14. Oakland Athletics
The Oakland A’s need a new stadium, and fast, or risk following their football counterpoints to Las Vegas. While that may seem to be a bold statement, the fact the storied Athletics are a baseball team playing in a lousy football stadium is not lost on fans or the league. Sight lines are poor and an over large foul territory places fans further away from the field. The A’s did discuss Cisco Field in San Jose as a proposed stadium site in the past, but the San Francisco Giants contested that it infringed upon their territorial rights. A new site near Laney College in Oakland has been proposed, with a soft target of ground-breaking in 2021 and completion in time for the 2023 season. However, the Billy Ball adherents, always revenue challenged, have not drawn near enough fans to remain competitive in their small market. The A’s, who are the second least valuable franchise at $880 million, were also the second worst drawing team in baseball, averaging just 18,446 fans per game in 2017 and have been among the bottom 10 for quite a while.
13. Arizona Coyotes
Ice hockey in the middle of the desert may sound like an oxymoron, but since 1996, it has been a reality. But, a check on the vitality of the forever revenue and fan-challenged Coyotes sees a team in poor, poor health. They are the NHL’s least valuable franchise (and least valuable in the Big 4) at $300 million. They are the third worst drawing team in hockey, getting just an average of 13,103 bums into seats at the Gila River Arena in suburban Glendale in 18 home dates so far in 2017-18. Even when they were a playoff team, going all the way to the 2012 Western Conference finals, the ‘Yotes were dead last in attendance. Fans have filled the arena for home playoff games, which is great, they have missed the post-season five years running and with just 23 points at the midway point of this season, they are as good as toast again. If there is any one NHL team in need of relocation, other than Florida, the Coyotes fit the bill.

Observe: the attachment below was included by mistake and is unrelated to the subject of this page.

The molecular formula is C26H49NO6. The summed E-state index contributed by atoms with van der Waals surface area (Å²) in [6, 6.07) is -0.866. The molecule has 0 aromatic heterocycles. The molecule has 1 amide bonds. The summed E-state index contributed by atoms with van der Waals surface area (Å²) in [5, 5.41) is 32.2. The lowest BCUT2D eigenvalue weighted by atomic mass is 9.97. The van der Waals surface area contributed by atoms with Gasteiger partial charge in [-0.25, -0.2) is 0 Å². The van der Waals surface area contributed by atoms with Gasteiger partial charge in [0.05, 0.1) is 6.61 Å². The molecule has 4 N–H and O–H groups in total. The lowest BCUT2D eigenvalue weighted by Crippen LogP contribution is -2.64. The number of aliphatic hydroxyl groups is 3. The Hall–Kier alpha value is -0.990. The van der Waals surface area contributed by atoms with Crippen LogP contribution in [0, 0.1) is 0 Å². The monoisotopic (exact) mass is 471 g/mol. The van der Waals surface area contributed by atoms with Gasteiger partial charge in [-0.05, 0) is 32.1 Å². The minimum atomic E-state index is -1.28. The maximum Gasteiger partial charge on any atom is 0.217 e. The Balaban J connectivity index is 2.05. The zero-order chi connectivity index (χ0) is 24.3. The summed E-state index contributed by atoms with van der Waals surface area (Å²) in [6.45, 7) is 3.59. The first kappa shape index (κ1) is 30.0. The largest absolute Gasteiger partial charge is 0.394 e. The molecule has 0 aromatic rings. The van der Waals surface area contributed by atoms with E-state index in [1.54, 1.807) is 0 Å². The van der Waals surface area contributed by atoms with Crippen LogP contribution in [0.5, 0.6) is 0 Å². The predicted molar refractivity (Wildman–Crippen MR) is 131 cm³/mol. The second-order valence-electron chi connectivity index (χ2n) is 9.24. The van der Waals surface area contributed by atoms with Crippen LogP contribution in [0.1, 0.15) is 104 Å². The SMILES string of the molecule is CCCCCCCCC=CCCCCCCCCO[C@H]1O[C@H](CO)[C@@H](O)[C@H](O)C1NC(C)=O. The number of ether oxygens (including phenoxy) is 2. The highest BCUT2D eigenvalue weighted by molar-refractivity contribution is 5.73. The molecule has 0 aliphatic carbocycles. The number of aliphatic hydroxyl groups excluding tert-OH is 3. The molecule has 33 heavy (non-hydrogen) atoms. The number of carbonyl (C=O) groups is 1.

12. Jacksonville Jaguars
If the NFL ever puts a team in England, it might likely be the Jacksonville Jaguars. Not to put too fine a point on it, but the team has already played five home games in London between 2013 and 2017, the latest a 44-7 victory over Baltimore at Wembley Stadium on Sept. 24, 2017. It seems as if the NFL is allowing them to grow a London fan base, just in case their stay is permanent. Shahid Khan, the owner of the Jags, is no stranger to the sport market in England as he bought Fulham, an English Premier League team not that long ago. Quite bluntly, Jacksonville is a small market and fans are not supporting a team that has will make just its third playoff appearance since 2000 when they welcome Buffalo this weekend in a wild card game. The team has been bottom 10 in average attendance (just clearing 90 percent home capacity most of the time) in more years than they have not and are currently the league’s eighth least valuable franchise (Forbes estimates the value at $2.075 billion.
11. Oakland Raiders